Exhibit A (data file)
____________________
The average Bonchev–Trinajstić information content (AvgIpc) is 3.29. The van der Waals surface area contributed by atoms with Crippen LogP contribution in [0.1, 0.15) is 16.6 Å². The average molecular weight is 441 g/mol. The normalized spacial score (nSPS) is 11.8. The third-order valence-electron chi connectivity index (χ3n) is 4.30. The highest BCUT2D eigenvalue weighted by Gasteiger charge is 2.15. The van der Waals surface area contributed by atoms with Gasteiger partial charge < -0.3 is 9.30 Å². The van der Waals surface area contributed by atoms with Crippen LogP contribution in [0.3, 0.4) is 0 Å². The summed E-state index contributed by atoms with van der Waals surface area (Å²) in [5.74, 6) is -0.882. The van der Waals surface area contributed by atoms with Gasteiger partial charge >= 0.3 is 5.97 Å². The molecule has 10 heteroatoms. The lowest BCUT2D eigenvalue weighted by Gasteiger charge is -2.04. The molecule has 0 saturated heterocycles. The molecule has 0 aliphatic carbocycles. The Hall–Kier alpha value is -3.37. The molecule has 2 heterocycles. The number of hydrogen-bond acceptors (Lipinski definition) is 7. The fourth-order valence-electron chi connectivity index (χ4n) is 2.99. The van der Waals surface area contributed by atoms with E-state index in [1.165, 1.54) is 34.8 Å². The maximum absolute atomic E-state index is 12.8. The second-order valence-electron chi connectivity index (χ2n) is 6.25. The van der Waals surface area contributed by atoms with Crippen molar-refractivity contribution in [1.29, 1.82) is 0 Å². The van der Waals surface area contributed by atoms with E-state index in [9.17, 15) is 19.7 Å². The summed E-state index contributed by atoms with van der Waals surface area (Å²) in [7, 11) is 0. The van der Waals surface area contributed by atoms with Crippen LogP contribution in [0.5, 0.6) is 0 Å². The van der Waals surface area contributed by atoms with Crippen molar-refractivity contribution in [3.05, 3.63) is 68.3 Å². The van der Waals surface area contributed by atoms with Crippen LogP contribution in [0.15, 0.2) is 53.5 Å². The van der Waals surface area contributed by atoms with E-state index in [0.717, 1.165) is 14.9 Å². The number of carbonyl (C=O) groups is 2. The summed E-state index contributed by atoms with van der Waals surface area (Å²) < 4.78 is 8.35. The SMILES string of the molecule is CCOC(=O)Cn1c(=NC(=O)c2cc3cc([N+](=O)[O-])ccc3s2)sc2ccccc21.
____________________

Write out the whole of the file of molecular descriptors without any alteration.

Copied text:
The average Bonchev–Trinajstić information content (AvgIpc) is 3.29. The van der Waals surface area contributed by atoms with Crippen LogP contribution in [0.1, 0.15) is 16.6 Å². The average molecular weight is 441 g/mol. The normalized spacial score (nSPS) is 11.8. The third-order valence-electron chi connectivity index (χ3n) is 4.30. The highest BCUT2D eigenvalue weighted by Gasteiger charge is 2.15. The van der Waals surface area contributed by atoms with Gasteiger partial charge < -0.3 is 9.30 Å². The van der Waals surface area contributed by atoms with Crippen LogP contribution in [0.3, 0.4) is 0 Å². The summed E-state index contributed by atoms with van der Waals surface area (Å²) in [5.74, 6) is -0.882. The van der Waals surface area contributed by atoms with Gasteiger partial charge >= 0.3 is 5.97 Å². The molecule has 10 heteroatoms. The lowest BCUT2D eigenvalue weighted by Gasteiger charge is -2.04. The molecule has 0 saturated heterocycles. The molecule has 0 aliphatic carbocycles. The Hall–Kier alpha value is -3.37. The molecule has 2 heterocycles. The number of hydrogen-bond acceptors (Lipinski definition) is 7. The fourth-order valence-electron chi connectivity index (χ4n) is 2.99. The van der Waals surface area contributed by atoms with E-state index in [1.165, 1.54) is 34.8 Å². The maximum absolute atomic E-state index is 12.8. The second-order valence-electron chi connectivity index (χ2n) is 6.25. The van der Waals surface area contributed by atoms with Crippen molar-refractivity contribution in [1.29, 1.82) is 0 Å². The van der Waals surface area contributed by atoms with E-state index in [9.17, 15) is 19.7 Å². The summed E-state index contributed by atoms with van der Waals surface area (Å²) in [7, 11) is 0. The van der Waals surface area contributed by atoms with Crippen LogP contribution in [0.5, 0.6) is 0 Å². The van der Waals surface area contributed by atoms with Crippen molar-refractivity contribution in [3.05, 3.63) is 68.3 Å². The van der Waals surface area contributed by atoms with Crippen LogP contribution in [0.15, 0.2) is 53.5 Å². The van der Waals surface area contributed by atoms with E-state index in [0.717, 1.165) is 14.9 Å². The number of carbonyl (C=O) groups is 2. The summed E-state index contributed by atoms with van der Waals surface area (Å²) < 4.78 is 8.35. The SMILES string of the molecule is CCOC(=O)Cn1c(=NC(=O)c2cc3cc([N+](=O)[O-])ccc3s2)sc2ccccc21.